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golfGolf…I’ve always wondered about the fascination with golf, and certainly never thought it would be a sport for me.  Emily, my daughter, and I took lessons this summer.  Perhaps it was the gorgeous, warm but low-humidity summer that gives the season a great reputation, or perhaps it was some unique mother-daughter time. A serene, park-like setting? Maybe a fantastic golf pro? Whatever the case, I’m hooked!

Part of what fascinates me about golf is the combination of skills and mindsets required….it’s partly doing, yet also requires you to simply be. Let go and just be in the moment.  You cannot think your way too hard, but rather, a loosening up to where you are at that moment.  It’s a back and forth, a rhythm created between focusing and relaxing.

I tend to get pretty immersed in the learning process and find it challenging to figure out how something works. Generally, fast and immediate works for me! Not so in the driving range…more is not better.  The pro says a bucket of 30 balls should take about 35-45 minutes, not the 15 minutes I was taking before going back and getting more balls. “Use the thinking chair, Maryanne, and just take some deep breaths, ” he says.  So I do. I slow down. I breath. I feel. I try again.

With my coaching clients this summer, it seems perfectionism and the drive toward “getting it all right” has been a theme. There is little room for failure, so trying new things and taking risks don’t happen as often.  So, how do we fail?  What is our response when results are less than expected? We mess up?  Is there a way to fail successfully?

When things don’t work in our jobs or life in general, it can show us opportunity; the stretch can become ours if we choose it to be.  Setting up a growth mindset allows us more flexibility to learn and improve. This mindset separates our efforts from the outcome, and be an observer, not judge, of what worked and didn’t work. A fixed mindset, however, believes that talents and abilities are fixed, and the tendency is to appear capable as possible since failure would be threatening and indicate a lack of talent.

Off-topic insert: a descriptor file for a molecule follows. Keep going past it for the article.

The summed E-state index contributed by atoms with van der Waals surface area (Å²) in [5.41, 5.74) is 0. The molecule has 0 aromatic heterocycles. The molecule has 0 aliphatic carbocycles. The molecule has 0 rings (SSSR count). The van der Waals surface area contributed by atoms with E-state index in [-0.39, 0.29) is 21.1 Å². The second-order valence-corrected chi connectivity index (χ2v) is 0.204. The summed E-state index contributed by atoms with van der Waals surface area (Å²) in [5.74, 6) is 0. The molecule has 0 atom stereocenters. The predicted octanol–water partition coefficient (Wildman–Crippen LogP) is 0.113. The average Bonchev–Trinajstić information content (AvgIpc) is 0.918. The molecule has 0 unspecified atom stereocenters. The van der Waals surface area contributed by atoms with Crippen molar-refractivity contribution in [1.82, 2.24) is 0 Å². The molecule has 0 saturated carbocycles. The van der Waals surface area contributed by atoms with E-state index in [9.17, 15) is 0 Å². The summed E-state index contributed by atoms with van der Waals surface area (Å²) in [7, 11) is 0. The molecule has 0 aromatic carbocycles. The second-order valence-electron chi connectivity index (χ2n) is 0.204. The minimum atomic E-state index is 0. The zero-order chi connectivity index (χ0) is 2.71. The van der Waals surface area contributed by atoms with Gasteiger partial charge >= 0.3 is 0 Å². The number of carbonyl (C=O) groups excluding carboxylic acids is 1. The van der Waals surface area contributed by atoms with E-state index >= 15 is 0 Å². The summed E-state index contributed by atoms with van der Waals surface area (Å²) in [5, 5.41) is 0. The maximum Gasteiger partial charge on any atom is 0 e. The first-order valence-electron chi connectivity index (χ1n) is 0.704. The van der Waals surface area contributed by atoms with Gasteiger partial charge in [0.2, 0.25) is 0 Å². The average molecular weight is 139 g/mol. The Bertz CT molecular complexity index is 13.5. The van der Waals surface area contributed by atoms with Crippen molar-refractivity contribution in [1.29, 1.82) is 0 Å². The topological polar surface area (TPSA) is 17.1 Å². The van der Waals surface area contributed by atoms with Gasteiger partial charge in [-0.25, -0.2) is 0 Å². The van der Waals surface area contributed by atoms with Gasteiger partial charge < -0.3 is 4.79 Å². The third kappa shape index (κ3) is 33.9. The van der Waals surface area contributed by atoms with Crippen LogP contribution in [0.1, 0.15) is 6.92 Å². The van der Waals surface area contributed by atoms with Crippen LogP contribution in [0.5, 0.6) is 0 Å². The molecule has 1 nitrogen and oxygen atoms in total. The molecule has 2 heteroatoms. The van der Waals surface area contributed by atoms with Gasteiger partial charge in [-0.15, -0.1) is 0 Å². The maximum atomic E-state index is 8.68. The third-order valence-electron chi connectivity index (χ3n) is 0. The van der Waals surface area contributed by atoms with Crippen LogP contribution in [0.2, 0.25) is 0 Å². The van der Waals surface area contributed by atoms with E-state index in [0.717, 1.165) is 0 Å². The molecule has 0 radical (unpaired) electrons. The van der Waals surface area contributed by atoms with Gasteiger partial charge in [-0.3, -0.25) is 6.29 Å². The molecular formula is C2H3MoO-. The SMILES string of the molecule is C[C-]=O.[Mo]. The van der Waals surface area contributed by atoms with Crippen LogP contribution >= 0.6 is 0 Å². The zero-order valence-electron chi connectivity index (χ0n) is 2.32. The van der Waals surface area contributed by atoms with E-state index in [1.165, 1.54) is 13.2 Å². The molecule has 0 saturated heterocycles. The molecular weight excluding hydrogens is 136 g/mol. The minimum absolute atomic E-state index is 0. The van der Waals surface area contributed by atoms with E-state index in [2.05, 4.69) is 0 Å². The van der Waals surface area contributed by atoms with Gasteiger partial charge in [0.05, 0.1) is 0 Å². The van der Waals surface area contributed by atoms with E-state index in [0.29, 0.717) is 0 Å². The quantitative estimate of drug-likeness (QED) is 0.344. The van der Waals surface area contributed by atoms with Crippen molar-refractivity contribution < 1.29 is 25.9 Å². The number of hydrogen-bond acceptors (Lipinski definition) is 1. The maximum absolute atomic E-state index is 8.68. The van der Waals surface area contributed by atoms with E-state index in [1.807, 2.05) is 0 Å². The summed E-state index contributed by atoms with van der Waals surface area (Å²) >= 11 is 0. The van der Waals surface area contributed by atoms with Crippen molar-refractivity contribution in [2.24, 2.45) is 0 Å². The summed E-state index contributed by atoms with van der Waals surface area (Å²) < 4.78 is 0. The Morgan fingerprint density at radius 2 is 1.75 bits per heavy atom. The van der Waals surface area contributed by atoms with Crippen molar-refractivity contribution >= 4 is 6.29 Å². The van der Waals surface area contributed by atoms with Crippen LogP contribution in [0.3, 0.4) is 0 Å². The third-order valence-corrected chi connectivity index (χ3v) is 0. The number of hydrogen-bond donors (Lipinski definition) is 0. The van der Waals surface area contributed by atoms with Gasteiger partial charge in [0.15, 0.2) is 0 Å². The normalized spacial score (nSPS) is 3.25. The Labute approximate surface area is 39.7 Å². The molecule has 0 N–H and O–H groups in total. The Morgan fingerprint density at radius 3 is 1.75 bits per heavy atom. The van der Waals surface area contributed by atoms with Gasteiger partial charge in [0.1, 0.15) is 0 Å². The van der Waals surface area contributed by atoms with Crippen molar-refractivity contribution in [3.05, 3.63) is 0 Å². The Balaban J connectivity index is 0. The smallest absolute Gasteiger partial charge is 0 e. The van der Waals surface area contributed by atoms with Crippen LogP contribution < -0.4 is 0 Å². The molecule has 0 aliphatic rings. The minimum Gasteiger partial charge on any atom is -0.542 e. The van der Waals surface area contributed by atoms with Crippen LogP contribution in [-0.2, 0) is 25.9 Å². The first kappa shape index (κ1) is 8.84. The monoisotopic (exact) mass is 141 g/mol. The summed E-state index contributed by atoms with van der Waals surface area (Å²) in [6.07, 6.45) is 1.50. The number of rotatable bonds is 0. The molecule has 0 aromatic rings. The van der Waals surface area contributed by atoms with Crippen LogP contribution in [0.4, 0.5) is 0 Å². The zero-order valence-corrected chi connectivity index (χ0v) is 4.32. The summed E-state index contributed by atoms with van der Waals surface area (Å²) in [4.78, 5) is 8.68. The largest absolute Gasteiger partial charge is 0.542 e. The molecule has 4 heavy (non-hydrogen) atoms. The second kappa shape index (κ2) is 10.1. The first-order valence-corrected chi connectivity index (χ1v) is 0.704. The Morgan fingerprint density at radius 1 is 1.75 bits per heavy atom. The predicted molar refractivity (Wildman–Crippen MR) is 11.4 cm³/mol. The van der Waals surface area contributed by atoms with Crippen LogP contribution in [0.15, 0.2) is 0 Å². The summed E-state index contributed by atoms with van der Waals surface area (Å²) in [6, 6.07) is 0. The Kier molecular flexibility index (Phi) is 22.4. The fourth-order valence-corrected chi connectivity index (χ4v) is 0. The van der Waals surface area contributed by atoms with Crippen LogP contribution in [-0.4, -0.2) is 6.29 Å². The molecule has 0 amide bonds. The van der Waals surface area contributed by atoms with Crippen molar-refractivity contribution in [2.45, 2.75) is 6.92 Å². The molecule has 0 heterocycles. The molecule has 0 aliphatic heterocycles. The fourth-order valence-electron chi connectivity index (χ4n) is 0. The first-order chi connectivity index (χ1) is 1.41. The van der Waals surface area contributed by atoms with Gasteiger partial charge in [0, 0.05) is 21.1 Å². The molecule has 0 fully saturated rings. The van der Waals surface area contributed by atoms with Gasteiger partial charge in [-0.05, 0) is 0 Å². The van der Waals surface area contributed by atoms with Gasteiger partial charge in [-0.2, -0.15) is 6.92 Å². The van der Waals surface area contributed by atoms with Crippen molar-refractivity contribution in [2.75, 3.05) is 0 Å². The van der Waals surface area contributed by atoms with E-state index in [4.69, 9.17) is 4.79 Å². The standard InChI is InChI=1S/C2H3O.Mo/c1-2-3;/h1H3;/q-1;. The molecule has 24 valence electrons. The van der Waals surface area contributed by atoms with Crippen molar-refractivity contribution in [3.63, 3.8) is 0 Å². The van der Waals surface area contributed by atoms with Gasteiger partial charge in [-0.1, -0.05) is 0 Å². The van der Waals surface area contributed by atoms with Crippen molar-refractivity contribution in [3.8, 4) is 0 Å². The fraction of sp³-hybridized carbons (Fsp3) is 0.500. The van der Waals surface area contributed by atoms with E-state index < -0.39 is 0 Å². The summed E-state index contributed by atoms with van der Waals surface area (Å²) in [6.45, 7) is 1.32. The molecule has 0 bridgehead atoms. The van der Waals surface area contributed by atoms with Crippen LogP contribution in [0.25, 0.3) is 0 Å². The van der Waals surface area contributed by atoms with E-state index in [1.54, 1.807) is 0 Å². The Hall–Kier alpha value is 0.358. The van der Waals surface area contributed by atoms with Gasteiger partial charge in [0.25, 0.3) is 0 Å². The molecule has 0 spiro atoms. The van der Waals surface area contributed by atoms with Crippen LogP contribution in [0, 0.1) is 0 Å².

This can show up in a practical way through our inner dialogue with what we say to ourselves.  It might be easy to find to say, “I am so stupid” or “I cannot get this right,” especially when trying new things or tackling a big challenge. But when we say it, we tend to act on it!  It’s tough for the brain to decipher what is just “talk” and what is real. Therefore, we can become believers of what we say.  Consider shifting the language and say, “Oh, I see how that works now” or perhaps using more objective statements such as, “That is harder to do than it looks” so it’s about the task and not so much about you.

Learning from the past, but not letting it judge the future… yes, every golf swing feels that way to me. I have to let go of what was and step into the moment. Maybe that’s what I’m hooked on golf…Or, maybe it’s just showing up in a beautiful place and just having a good time!

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